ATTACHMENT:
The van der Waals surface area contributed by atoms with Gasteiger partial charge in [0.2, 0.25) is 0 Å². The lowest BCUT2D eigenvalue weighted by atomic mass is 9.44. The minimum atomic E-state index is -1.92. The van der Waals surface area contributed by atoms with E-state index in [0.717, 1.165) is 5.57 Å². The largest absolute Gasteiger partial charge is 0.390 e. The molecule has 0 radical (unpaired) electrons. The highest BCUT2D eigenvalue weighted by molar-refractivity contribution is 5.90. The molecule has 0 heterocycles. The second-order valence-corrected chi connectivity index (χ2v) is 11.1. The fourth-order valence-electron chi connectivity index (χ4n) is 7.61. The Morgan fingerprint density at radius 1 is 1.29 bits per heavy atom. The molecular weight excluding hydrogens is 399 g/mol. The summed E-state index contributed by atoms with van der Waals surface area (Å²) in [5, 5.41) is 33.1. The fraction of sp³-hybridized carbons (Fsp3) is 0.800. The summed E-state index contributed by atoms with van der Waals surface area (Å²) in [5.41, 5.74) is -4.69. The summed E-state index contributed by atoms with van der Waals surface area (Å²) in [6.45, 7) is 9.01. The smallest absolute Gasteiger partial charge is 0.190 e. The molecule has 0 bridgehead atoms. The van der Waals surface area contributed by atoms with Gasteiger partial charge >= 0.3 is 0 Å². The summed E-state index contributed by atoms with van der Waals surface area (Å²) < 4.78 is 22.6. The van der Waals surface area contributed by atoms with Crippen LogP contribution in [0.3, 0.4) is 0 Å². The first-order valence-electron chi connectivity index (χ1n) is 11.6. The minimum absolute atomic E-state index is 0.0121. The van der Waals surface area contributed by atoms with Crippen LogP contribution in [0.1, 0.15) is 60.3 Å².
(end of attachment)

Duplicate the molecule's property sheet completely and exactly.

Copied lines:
The van der Waals surface area contributed by atoms with Gasteiger partial charge in [0.2, 0.25) is 0 Å². The lowest BCUT2D eigenvalue weighted by atomic mass is 9.44. The minimum atomic E-state index is -1.92. The van der Waals surface area contributed by atoms with E-state index in [0.717, 1.165) is 5.57 Å². The largest absolute Gasteiger partial charge is 0.390 e. The molecule has 0 radical (unpaired) electrons. The highest BCUT2D eigenvalue weighted by molar-refractivity contribution is 5.90. The molecule has 0 heterocycles. The second-order valence-corrected chi connectivity index (χ2v) is 11.1. The fourth-order valence-electron chi connectivity index (χ4n) is 7.61. The Morgan fingerprint density at radius 1 is 1.29 bits per heavy atom. The molecular weight excluding hydrogens is 399 g/mol. The summed E-state index contributed by atoms with van der Waals surface area (Å²) in [5, 5.41) is 33.1. The fraction of sp³-hybridized carbons (Fsp3) is 0.800. The summed E-state index contributed by atoms with van der Waals surface area (Å²) in [5.41, 5.74) is -4.69. The summed E-state index contributed by atoms with van der Waals surface area (Å²) in [6.45, 7) is 9.01. The smallest absolute Gasteiger partial charge is 0.190 e. The molecule has 0 bridgehead atoms. The van der Waals surface area contributed by atoms with Gasteiger partial charge >= 0.3 is 0 Å². The summed E-state index contributed by atoms with van der Waals surface area (Å²) < 4.78 is 22.6. The van der Waals surface area contributed by atoms with Crippen LogP contribution in [0.3, 0.4) is 0 Å². The first-order valence-electron chi connectivity index (χ1n) is 11.6. The minimum absolute atomic E-state index is 0.0121. The van der Waals surface area contributed by atoms with Crippen LogP contribution in [0.1, 0.15) is 60.3 Å².